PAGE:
This is a quick guide on the motion to Take from the Table.
- What motion should you use to bring a motion that has been laid on the table back before the group again for consideration?
Use the motion called Take from the Table.
- What should you say?
Say this: “I move to take from the table the motion related to [describe the motion] that was laid on the table earlier in this meeting.”
- When can you make this motion?
You can make this motion only when no other motion is on the floor.
- Can you interrupt another speaker to make this motion?
- Does someone have to say, “Second” after this motion is proposed?
- Can people debate the pros and cons of this motion?
- Can this motion be amended?
- How many votes does this motion need to pass?
Majority. At least a majority of the members present and voting must vote in favor of the motion to Take from the Table.
- While a group is considering a main motion on a large expenditure, a member of the Finance Committee informs the group that he thinks the group’s finances are actually not as stable in the long term as the group believes.
- Member A hears the Finance Committee member’s remarks and thinks that the group should have an opportunity to hear the Treasurer’s Report and ask questions before continuing its discussion of the expenditure. Member A isn’t sure if the group will even be able to continue considering the expenditure after it hears from the Treasurer.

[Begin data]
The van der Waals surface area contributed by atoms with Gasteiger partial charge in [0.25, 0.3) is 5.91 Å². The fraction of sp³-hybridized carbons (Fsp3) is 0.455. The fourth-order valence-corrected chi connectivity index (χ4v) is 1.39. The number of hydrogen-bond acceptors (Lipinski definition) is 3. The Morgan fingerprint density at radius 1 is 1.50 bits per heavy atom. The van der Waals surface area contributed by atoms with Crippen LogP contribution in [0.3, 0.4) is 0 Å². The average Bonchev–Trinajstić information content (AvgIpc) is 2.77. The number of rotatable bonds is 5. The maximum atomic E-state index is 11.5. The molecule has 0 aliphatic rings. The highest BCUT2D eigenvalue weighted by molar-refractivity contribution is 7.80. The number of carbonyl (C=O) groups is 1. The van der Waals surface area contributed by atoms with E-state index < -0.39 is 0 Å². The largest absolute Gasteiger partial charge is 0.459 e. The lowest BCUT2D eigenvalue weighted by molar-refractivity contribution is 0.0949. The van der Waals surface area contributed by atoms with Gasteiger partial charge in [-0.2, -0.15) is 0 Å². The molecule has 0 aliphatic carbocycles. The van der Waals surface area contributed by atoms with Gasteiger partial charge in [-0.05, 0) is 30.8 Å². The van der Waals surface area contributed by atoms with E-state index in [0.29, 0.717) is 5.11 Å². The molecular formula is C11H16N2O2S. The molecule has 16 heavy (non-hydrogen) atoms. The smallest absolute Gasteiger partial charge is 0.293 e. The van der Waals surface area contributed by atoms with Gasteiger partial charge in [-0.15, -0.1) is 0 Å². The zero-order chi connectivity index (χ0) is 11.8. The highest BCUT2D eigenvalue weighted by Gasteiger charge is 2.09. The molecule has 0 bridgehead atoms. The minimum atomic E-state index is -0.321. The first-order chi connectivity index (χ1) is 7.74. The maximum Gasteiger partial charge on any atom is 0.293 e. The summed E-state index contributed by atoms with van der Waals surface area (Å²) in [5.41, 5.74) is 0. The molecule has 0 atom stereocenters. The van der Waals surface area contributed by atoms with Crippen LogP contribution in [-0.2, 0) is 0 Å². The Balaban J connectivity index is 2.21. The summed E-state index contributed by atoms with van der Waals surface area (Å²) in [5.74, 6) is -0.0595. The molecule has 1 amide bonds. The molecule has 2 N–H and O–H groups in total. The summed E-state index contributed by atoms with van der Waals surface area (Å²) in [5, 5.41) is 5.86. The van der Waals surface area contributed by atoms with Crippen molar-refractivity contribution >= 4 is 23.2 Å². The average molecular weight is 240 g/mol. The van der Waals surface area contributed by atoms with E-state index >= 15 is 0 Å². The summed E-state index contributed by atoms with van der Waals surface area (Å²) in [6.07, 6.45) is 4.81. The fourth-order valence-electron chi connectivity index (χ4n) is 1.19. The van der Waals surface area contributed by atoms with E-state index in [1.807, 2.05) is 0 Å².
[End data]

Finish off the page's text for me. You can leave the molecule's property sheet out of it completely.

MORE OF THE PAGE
- Member A rises, seeks recognition, and says, “I move to lay the main motion related to the expenditure on the table.”
- Member B seconds the motion.
- The Chair says, “What is the urgent reason that requires laying the main motion on the table?”
- Member A says, “I think the group needs an honest picture of its finances for the long term before it considers spending such a large sum of money.”
- The Chair repeats the motion and takes a vote, and a majority of the members present and voting vote in the affirmative. The motion is laid on the table.
- Later in the meeting, the Treasurer presents her report and the group asks questions.
- Immediately after the presentation of the Treasurer’s Report, Member C, who wasn’t worried about the finances in the first place, moves to take the motion related to the large expenditure from the table.
- Member D says, “Second.”
- The Chair repeats the motion to Take from the Table and takes a vote.
- If a majority of the members present and voting vote in the affirmative, the motion regarding the large expenditure will be taken from the table and the group will begin considering it again. If a majority do not vote in the affirmative, the motion will not be taken from the table.
What the Pros Know
- A motion that is laid on the table stays there through the current meeting and through the next regular meeting as long as the next meeting is within three months. The motion to Take from the Table must be made within those time limits. Otherwise, the motion dies.
- A motion cannot be taken from the table at a special meeting unless it was laid on the table earlier in that same meeting, or unless the meeting notice included notice that a motion laid on the table in a prior meeting would be taken from the table in this meeting.
- A motion to Take from the Table gets priority over other new main motions.
- When a motion is taken from the table, it comes back before the group in the same posture that it was laid on the table. For example, if a main motion was laid on the table with a motion to Refer to Committee and a motion to Postpone to a Certain Time attached to it, then all of those motions are still attached when the motion comes back from the table.
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